Sometimes, there just is not time to get something said that needs saying at the time it needs saying. So it is with my post inauguration reactions. I'm a little late to the party and still pressed for time, so I'll be relatively brief:
Rick Warren's Invocation: He did not bring it. The guy is a pastor and preacher over a mega church congregation. I expected and wanted a prayer that called on God in a manner that was equal to the moment and the nation's need. I wanted a prayer that would have been the equivalent of a national alter call to service to God and country. As a former member of a mega-church (Word of Faith, pastored by the awesome Bishop Butler) I have heard awesome mega church pastor preaching and prayer. I sooo expected Warren to bring it at that level, but brother had no cadence, no rhythm and as one of my friends remarked, too much emphasis on the "first black president" aspect. A completely underwhelming prayer effort, though I'm sure God heard it just fine.
The Oath: Mr. Chief Justice, you are a constitutional scholar, the chief justice of the court and oh by the way, the 35 words of the oath are in the damn constitution. Is it too much to ask that on such a history making inauguration and your first of many at bat, that you would get that right? Not only did you flub it, but yesterday, out of an "abundance of caution" the oath was re-administered to Obama, something that has happened only twice before. Not quite epic fail, but approaching the frontier. Exit thought on this: how cheesed off are the natural born citizen truthers now? The court summarily rejects all their appeals and the Chief Justice swears The Messiah twice to make sure it sticks!
The Inaugural Composition: I thought the composition created for the inauguration was a wonderful piece of music and Yo-Yo Ma seemed positively full of joy to play it. I thought he gave a real gift to the nation in the performance of the piece. It was a lovely piece of music totally in keeping with the spirit of the event.
The Inaugural Poem: To be fair, I watched the inauguration with my children at their school and I had to take take my son to the bathroom right about the time of the poem, so I didn't get a solid hearing of it and I will look and listen to its rendition again. That said, I'm sorry, it was deadly dull boring, I didn't really understand it and it was spoken in about as deadpan, lifeless and joyless a manner as one could imagine. If Yo-Yo Ma was the epitome of joy in rendition, the poet was the total opposite. I could have been more inspiring than that. Epic Fail.
The Benediction: I didn't mind Lowery's vernacular exposition or the inclusion of the negro anthem so much. It grated my nerves, however I could live with it. But the protest song bit at the end - totally inappropriate to the moment. Old Civil rights coots like him simply cannot let go of racial grievance. He just could not resist the opportunity to tweak the white man at this historical moment. Could not get over himself and the racial history to get out of the way and let this be a moment not just for black American people but for the American people. Complete jackass behavior in my opinion and a real embarrassment to disparage white people in such a blanket way at the inauguration of the 1st black president who got elected with a WHOLE lot of white votes, but he just HAD to slap those folks in the face with his race/victim shtick.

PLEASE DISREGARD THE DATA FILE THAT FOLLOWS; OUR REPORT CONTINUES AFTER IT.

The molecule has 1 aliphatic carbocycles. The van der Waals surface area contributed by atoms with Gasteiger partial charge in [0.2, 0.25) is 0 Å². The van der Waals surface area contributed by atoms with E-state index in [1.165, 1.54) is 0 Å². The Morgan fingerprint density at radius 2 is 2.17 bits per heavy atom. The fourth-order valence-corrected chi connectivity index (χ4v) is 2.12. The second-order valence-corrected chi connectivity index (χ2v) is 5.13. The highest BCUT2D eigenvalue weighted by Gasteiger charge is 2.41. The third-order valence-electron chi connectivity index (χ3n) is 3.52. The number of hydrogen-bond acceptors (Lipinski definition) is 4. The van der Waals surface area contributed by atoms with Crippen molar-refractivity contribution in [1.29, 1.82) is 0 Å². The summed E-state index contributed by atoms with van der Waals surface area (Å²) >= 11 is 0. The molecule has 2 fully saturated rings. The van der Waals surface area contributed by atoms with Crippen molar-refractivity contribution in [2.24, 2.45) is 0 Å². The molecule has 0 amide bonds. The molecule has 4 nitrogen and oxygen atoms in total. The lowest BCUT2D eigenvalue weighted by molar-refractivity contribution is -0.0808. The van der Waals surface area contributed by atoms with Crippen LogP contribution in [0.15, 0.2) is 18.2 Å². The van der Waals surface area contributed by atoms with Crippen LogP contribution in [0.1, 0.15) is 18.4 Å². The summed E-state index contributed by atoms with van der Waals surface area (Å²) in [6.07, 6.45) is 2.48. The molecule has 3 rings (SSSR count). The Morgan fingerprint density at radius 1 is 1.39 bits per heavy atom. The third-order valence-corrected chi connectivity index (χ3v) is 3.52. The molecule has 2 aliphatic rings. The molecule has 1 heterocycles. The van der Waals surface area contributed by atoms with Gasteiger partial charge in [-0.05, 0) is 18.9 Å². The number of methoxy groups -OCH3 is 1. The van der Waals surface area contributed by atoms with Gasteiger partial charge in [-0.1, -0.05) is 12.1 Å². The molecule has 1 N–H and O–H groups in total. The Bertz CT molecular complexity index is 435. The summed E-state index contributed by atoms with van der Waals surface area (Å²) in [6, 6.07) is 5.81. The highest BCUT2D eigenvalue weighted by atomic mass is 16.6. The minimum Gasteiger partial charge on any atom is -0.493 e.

Obama did his level best to let the campaign be about his ideas, not his skin color and at the moment of triumph, Lowery cannot be content to let the victory and the self evident achievement speak for itself. It was unnecessary, unwarranted, and beneath the dignity of the moment. Lowery is an elder, whom we should respect, and he's a civil rights warrior who looked in the face of segregation back in the day. But with all due respect, being an elder ought to mean you have gained some wisdom as well, and that you employ it in your life. The inauguration of the 1st black president was not the time to wear racial grievance on his sleeve or indict white America however gently or mildly some may have regarded it. Some have defended his words as an artful way to honor the occasion and I totally disagree. I think he was simply unable to resist the opportunity to rub it in white America's face just a little and that he in essence gave in to the smaller, less charitable part of his character in doing so. It marred, for me, what was an otherwise very dignified moment of history.
That's my take, what say you? Am I right or way off base? Say it like you feel it.